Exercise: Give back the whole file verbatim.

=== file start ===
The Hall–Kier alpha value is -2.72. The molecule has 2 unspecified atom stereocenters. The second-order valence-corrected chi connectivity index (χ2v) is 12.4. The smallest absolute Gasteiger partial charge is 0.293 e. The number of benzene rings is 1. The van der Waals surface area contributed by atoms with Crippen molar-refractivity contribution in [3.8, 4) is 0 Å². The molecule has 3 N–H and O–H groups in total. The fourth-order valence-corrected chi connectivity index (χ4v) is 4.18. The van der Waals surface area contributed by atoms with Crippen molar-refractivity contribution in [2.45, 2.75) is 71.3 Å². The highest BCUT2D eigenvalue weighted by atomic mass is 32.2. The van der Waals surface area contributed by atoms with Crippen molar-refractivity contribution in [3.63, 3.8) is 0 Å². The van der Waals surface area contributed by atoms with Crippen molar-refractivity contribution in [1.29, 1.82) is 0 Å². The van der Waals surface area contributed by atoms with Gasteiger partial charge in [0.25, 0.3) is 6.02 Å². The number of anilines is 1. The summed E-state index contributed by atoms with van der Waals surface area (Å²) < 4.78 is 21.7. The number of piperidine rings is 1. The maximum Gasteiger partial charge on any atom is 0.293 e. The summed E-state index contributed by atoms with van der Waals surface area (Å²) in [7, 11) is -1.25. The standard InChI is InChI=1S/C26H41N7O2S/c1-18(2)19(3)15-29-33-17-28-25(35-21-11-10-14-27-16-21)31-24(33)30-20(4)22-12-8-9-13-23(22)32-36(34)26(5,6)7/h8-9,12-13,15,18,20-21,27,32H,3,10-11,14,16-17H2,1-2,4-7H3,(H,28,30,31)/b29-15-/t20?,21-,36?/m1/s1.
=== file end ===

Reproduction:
The Hall–Kier alpha value is -2.72. The molecule has 2 unspecified atom stereocenters. The second-order valence-corrected chi connectivity index (χ2v) is 12.4. The smallest absolute Gasteiger partial charge is 0.293 e. The number of benzene rings is 1. The van der Waals surface area contributed by atoms with Crippen molar-refractivity contribution in [3.8, 4) is 0 Å². The molecule has 3 N–H and O–H groups in total. The fourth-order valence-corrected chi connectivity index (χ4v) is 4.18. The van der Waals surface area contributed by atoms with Crippen molar-refractivity contribution in [2.45, 2.75) is 71.3 Å². The highest BCUT2D eigenvalue weighted by atomic mass is 32.2. The van der Waals surface area contributed by atoms with Crippen molar-refractivity contribution in [3.63, 3.8) is 0 Å². The van der Waals surface area contributed by atoms with Crippen molar-refractivity contribution in [1.29, 1.82) is 0 Å². The van der Waals surface area contributed by atoms with Gasteiger partial charge in [0.25, 0.3) is 6.02 Å². The number of anilines is 1. The summed E-state index contributed by atoms with van der Waals surface area (Å²) < 4.78 is 21.7. The number of piperidine rings is 1. The maximum Gasteiger partial charge on any atom is 0.293 e. The summed E-state index contributed by atoms with van der Waals surface area (Å²) in [7, 11) is -1.25. The standard InChI is InChI=1S/C26H41N7O2S/c1-18(2)19(3)15-29-33-17-28-25(35-21-11-10-14-27-16-21)31-24(33)30-20(4)22-12-8-9-13-23(22)32-36(34)26(5,6)7/h8-9,12-13,15,18,20-21,27,32H,3,10-11,14,16-17H2,1-2,4-7H3,(H,28,30,31)/b29-15-/t20?,21-,36?/m1/s1.